#EngTalk: Adverbs without -ly

Hi, fellas! Most of us know that an adverb is a part of speech which is usually (not always) formed by adding the suffix -ly to an adjective.

Example:
Usual –> usually
Regular –> regularly
Beautiful –> beautifully
Angry –> angrily
Actual –> actually
Bad –> badly
Kind –> kindly

ask blackboard chalk board chalkboard
Photo by Pixabay on Pexels.com

In recent years, more people using adverbs without -ly.
Example:
“He spoke loud and clear.”

The sentence still makes sense, too, because we understand that ‘he’ who spoke did so in a loud and clear way.

Naturally, it became a hot topic; should we omit -ly from an adverb? What do you think, fellas?

@pepe_2604: Hello there. I’m an English teacher in Mexico. I’ve found lots of changes in the language, not only a foreign but mine as well, due to media content, among other factors. So, I think it’s not a big issue to avoid -ly in an adverb since we face different problems for spoken production, and if we manage to make our students confident about producing a spoken language, I see no big deal with it. It is not that I don’t care but I can deal with it in further lessons.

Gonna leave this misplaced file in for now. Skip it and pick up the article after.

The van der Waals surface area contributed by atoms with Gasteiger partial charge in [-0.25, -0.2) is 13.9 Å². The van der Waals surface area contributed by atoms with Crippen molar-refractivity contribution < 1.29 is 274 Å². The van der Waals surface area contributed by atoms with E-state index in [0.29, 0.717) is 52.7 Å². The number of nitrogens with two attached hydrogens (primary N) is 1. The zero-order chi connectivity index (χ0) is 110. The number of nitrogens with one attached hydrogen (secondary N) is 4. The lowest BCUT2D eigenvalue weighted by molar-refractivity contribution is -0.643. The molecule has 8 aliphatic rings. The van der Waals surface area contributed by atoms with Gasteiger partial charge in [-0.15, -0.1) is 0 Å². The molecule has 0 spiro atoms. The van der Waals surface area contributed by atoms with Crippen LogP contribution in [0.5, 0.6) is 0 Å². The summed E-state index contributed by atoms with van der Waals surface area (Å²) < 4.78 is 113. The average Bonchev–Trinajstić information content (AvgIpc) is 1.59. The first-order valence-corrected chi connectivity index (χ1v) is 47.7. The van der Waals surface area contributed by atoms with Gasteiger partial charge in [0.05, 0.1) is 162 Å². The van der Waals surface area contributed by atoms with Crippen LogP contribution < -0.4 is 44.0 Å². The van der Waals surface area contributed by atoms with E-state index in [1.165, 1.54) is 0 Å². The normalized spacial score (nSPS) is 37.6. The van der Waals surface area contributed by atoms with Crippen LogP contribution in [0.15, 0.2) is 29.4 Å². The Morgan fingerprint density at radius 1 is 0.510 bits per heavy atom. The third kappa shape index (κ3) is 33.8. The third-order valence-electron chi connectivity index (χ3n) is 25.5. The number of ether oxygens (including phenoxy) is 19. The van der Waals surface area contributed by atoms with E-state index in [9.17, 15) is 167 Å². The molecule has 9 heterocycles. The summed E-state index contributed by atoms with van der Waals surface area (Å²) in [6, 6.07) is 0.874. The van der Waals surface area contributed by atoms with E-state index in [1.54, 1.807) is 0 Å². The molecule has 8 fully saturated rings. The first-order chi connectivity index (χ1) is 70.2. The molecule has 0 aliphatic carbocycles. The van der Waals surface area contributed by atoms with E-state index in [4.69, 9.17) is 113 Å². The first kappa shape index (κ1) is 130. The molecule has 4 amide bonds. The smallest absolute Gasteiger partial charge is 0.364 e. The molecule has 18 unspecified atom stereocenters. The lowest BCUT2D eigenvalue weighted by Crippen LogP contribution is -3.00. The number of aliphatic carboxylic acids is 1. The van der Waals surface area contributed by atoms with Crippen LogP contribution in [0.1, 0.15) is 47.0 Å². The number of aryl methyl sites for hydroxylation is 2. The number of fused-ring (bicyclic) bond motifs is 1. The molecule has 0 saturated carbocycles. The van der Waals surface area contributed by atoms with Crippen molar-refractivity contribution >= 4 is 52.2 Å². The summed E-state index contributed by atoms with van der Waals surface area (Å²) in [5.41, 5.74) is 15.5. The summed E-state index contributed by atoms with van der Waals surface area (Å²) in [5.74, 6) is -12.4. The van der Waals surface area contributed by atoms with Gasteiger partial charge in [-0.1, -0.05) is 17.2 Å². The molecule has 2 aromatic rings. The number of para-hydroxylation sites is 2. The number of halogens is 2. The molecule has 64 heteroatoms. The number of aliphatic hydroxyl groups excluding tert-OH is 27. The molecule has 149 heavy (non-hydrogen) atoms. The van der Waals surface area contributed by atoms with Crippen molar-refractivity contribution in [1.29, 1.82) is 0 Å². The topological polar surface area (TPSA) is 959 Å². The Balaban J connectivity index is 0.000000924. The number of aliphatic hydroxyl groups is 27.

I personally am used to putting -ly on an adverb. However, languages were developed to help humans understand each other. As long as we could understand what the sentence means, especially on spoken interaction, I think it’s fine.

The case could be different on written materials, where using proper grammar will help us understand the context better. But that’s just my personal opinion. What do you think, fellas?

 

Compiled by @alicesaraswati for @EnglishTips4U on Thursday, 6 February 2020.


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